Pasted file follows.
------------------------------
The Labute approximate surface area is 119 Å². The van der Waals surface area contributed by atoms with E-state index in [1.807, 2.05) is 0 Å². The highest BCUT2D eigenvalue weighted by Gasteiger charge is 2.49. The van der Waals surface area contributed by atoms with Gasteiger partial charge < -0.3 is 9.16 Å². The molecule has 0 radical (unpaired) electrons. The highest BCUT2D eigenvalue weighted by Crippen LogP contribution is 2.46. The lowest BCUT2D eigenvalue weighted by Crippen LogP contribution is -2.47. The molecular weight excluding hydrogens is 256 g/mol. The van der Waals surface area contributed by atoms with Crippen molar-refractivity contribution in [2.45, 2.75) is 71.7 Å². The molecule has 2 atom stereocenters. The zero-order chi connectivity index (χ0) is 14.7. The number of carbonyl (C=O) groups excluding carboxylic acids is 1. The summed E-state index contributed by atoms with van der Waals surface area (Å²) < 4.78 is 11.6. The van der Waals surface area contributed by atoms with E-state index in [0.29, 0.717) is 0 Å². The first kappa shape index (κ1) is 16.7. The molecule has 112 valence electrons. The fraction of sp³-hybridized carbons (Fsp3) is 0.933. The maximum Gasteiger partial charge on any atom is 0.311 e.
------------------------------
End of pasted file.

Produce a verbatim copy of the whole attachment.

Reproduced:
The Labute approximate surface area is 119 Å². The van der Waals surface area contributed by atoms with E-state index in [1.807, 2.05) is 0 Å². The highest BCUT2D eigenvalue weighted by Gasteiger charge is 2.49. The van der Waals surface area contributed by atoms with Gasteiger partial charge < -0.3 is 9.16 Å². The molecule has 0 radical (unpaired) electrons. The highest BCUT2D eigenvalue weighted by Crippen LogP contribution is 2.46. The lowest BCUT2D eigenvalue weighted by Crippen LogP contribution is -2.47. The molecular weight excluding hydrogens is 256 g/mol. The van der Waals surface area contributed by atoms with Crippen molar-refractivity contribution in [2.45, 2.75) is 71.7 Å². The molecule has 2 atom stereocenters. The zero-order chi connectivity index (χ0) is 14.7. The number of carbonyl (C=O) groups excluding carboxylic acids is 1. The summed E-state index contributed by atoms with van der Waals surface area (Å²) < 4.78 is 11.6. The van der Waals surface area contributed by atoms with E-state index in [0.29, 0.717) is 0 Å². The first kappa shape index (κ1) is 16.7. The molecule has 112 valence electrons. The fraction of sp³-hybridized carbons (Fsp3) is 0.933. The maximum Gasteiger partial charge on any atom is 0.311 e.